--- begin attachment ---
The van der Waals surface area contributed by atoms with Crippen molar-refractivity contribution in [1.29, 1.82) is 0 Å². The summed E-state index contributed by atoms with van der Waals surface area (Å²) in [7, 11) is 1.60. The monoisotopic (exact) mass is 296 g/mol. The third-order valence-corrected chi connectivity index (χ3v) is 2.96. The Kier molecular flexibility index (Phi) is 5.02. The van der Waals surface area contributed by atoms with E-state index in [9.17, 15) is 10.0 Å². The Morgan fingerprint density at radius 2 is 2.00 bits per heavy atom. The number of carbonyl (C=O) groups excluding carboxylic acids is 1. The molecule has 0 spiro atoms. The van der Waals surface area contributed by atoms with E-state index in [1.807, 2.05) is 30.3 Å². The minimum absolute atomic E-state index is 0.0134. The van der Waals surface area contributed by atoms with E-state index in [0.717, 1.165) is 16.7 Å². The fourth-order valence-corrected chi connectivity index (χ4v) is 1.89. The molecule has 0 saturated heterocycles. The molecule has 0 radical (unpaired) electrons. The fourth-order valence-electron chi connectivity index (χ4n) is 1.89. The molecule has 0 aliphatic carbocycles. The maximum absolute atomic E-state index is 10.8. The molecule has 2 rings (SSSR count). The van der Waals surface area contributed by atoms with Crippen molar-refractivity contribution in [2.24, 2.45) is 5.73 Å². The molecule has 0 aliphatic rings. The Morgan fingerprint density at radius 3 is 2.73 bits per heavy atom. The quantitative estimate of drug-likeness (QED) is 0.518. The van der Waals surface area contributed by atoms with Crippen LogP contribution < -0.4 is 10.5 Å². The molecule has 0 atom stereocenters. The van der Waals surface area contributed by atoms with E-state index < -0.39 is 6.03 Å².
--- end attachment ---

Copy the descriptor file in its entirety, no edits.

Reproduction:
The van der Waals surface area contributed by atoms with Crippen molar-refractivity contribution in [1.29, 1.82) is 0 Å². The summed E-state index contributed by atoms with van der Waals surface area (Å²) in [7, 11) is 1.60. The monoisotopic (exact) mass is 296 g/mol. The third-order valence-corrected chi connectivity index (χ3v) is 2.96. The Kier molecular flexibility index (Phi) is 5.02. The van der Waals surface area contributed by atoms with E-state index in [9.17, 15) is 10.0 Å². The Morgan fingerprint density at radius 2 is 2.00 bits per heavy atom. The number of carbonyl (C=O) groups excluding carboxylic acids is 1. The molecule has 0 spiro atoms. The van der Waals surface area contributed by atoms with E-state index in [1.807, 2.05) is 30.3 Å². The minimum absolute atomic E-state index is 0.0134. The van der Waals surface area contributed by atoms with E-state index in [0.717, 1.165) is 16.7 Å². The fourth-order valence-corrected chi connectivity index (χ4v) is 1.89. The molecule has 0 saturated heterocycles. The molecule has 0 radical (unpaired) electrons. The fourth-order valence-electron chi connectivity index (χ4n) is 1.89. The molecule has 0 aliphatic carbocycles. The maximum absolute atomic E-state index is 10.8. The molecule has 2 rings (SSSR count). The van der Waals surface area contributed by atoms with Crippen molar-refractivity contribution in [2.24, 2.45) is 5.73 Å². The molecule has 0 aliphatic rings. The Morgan fingerprint density at radius 3 is 2.73 bits per heavy atom. The quantitative estimate of drug-likeness (QED) is 0.518. The van der Waals surface area contributed by atoms with Crippen LogP contribution < -0.4 is 10.5 Å². The molecule has 0 atom stereocenters. The van der Waals surface area contributed by atoms with E-state index < -0.39 is 6.03 Å².